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Breach Detection, Prevention Harder Than 2 Years Ago Despite Security Spending: Survey

A new report from Enterprise Strategy Group found that many enterprises feel breach prevention and detection is more difficult today than two years ago.

A new report from Enterprise Strategy Group found that many enterprises feel breach prevention and detection is more difficult today than two years ago.

According to a survey of 200 IT and information security professionals, 75 percent agreed that detecting and preventing a breach has become harder. Fifty-nine percent said malware has grown more sophisticated during the last 24 months and presents fresh challenges – even though the vast majority (87 percent) said they have increased endpoint security spending during the same period.

The survey also revealed that 54 percent felt that it was impossible to keep up with the amount of alerts related to endpoint security threats and breaches.

“Despite efforts to stay on top of patches and updates – and spending more on endpoint security products that should detect malware – it is obvious that IT organizations are becoming frustrated in their attempts to stay ahead of cyber criminals,” said Jon Oltsik, senior principal analyst with the Enterprise Strategy Group, in a statement.

A particular focus of the survey was the subject of browser-based breaches. Eighty-one percent of organizations that experienced a security breach within the past 24 months that tied it to an attack that was introduced into the network via a browser classified the time it took to remediate the breach as “very significant” or “significant.”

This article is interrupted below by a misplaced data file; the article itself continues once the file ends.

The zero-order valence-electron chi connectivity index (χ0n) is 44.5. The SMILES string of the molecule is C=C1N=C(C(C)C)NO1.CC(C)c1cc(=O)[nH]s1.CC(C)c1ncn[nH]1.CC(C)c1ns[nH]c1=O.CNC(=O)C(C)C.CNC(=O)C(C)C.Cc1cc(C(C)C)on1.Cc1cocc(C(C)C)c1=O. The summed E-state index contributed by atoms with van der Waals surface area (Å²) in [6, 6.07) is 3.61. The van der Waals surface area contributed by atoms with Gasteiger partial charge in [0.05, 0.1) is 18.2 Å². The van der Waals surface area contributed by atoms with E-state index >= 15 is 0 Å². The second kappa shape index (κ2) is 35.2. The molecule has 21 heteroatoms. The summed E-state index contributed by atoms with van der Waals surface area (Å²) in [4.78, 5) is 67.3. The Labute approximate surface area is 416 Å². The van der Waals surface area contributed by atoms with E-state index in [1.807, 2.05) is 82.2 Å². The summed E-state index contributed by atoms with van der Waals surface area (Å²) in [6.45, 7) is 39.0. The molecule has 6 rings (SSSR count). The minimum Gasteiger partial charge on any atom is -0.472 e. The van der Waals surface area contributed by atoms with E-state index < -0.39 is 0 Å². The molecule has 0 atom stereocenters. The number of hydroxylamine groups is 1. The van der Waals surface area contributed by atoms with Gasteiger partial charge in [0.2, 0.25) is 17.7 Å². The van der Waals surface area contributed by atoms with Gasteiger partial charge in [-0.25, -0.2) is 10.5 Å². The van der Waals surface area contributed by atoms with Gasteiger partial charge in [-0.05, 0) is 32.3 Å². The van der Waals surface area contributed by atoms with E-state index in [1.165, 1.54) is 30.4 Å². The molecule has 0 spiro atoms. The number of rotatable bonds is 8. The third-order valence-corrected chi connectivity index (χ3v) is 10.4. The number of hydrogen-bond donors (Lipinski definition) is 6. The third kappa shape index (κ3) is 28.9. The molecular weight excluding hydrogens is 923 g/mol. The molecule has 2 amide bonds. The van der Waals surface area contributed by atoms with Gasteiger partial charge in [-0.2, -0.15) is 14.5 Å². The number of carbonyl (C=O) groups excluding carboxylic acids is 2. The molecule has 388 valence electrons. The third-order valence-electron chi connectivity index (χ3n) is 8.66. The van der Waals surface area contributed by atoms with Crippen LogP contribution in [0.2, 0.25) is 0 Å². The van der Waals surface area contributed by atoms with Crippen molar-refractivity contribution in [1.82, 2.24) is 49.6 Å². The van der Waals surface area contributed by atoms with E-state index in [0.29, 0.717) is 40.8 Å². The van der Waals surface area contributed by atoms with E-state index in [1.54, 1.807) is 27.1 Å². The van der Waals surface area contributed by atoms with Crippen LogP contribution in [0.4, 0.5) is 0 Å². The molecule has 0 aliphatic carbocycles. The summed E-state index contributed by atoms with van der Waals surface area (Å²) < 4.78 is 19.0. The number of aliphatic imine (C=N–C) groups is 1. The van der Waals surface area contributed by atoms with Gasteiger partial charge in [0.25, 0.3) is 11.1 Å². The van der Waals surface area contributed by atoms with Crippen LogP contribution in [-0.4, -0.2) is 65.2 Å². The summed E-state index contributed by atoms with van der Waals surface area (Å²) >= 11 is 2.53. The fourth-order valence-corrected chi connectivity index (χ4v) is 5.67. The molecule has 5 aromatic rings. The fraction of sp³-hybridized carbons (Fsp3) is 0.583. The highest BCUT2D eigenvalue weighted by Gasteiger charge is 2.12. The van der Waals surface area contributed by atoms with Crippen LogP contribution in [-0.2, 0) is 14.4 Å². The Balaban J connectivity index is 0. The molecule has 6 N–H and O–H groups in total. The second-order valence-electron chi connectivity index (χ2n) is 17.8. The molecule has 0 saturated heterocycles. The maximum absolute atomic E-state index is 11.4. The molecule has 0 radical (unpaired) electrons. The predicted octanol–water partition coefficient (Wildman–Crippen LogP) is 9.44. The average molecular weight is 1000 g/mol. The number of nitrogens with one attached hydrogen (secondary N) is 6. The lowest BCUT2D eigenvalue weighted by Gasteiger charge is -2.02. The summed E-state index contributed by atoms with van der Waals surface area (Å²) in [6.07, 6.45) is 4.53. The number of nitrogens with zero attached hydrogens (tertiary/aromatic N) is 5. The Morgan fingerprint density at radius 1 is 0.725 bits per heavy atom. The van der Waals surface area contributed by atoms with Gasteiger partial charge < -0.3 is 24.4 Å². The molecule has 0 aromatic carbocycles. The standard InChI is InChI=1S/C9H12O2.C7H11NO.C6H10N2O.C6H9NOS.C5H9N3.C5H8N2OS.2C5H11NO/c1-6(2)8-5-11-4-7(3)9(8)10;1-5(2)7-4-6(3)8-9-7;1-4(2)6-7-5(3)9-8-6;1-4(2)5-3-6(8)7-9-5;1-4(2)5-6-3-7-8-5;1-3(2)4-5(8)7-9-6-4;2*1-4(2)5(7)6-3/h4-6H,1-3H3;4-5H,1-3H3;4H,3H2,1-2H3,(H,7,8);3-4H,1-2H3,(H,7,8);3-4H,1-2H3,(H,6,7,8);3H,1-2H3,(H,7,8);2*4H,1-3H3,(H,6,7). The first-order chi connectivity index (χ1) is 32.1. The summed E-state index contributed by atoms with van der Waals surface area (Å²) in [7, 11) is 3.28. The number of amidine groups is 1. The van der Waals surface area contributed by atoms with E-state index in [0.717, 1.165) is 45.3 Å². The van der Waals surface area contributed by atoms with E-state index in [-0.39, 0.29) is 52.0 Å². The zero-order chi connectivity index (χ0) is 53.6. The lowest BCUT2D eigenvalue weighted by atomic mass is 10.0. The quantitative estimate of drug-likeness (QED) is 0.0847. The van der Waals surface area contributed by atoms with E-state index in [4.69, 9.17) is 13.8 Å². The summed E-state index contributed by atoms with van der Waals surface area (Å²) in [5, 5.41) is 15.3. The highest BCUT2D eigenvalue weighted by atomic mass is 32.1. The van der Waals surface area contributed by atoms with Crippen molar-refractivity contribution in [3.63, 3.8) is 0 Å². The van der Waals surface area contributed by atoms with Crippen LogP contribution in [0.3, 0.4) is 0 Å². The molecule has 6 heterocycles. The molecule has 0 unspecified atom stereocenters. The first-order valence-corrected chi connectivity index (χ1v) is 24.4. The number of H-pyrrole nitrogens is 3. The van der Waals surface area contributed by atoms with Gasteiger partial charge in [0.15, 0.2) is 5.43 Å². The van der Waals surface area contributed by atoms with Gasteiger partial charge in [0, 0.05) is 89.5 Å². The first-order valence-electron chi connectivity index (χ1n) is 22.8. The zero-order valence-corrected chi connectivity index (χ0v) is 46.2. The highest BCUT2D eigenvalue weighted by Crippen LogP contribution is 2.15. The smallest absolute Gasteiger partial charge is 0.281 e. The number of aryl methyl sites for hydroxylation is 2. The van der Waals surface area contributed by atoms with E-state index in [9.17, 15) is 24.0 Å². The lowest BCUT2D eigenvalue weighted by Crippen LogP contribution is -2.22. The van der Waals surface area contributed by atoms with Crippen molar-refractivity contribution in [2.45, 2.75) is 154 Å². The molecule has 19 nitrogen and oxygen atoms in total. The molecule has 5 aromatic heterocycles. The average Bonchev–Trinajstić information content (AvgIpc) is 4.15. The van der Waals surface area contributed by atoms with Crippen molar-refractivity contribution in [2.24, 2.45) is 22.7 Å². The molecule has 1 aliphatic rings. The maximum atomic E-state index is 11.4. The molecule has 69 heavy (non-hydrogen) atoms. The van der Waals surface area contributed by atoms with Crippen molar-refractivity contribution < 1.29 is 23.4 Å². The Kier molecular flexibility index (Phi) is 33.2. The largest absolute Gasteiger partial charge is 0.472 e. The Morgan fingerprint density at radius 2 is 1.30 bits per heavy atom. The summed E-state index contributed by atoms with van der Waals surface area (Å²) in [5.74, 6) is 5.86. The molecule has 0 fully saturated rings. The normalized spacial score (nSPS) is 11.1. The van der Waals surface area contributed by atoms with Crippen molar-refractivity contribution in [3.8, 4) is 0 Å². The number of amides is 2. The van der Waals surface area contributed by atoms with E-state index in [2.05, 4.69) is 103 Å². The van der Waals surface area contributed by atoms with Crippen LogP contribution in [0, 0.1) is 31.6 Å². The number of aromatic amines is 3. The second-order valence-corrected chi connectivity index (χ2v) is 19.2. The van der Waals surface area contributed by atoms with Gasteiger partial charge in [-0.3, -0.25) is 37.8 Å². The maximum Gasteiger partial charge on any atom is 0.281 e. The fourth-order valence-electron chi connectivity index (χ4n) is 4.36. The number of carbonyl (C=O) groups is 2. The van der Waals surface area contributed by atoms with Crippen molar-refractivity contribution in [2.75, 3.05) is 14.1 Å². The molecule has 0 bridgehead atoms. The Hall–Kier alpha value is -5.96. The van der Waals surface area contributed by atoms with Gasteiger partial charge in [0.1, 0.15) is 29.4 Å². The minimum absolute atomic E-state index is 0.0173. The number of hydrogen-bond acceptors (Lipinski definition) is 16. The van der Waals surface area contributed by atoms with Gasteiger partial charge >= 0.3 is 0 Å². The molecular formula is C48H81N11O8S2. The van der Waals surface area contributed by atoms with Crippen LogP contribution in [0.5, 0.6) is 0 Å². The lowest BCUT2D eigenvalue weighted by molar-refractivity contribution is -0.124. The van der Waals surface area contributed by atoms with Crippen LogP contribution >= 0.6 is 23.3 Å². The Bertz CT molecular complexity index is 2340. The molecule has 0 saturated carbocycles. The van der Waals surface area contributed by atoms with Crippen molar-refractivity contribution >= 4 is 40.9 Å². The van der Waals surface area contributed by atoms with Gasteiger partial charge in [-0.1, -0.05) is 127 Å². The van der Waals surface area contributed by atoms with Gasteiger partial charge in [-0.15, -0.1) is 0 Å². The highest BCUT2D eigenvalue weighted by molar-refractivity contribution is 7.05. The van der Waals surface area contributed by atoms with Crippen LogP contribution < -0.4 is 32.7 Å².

Some 82 percent of those surveyed said they were concerned about files containing malicious content downloaded via browsers. Eighty-five percent reported that their IT departments work to keep browsers patched, and 84 percent monitor browser configurations for vulnerabilities.

Ninety-two percent said they would characterize their organization as being “very aggressive” or “somewhat aggressive” in terms of their willingness to test and adopt new types of cybersecurity technologies.

“The common web browser is a malware distribution system for advanced persistent threats,” Branden Spikes, CEO and CTO of Spikes Security, which commissioned the study, said in a statement. “It’s simultaneously the most ubiquitous and strategically important application in the enterprise, so naturally it has become the focus for hackers. Every click can potentially place the network and the organization at risk.”

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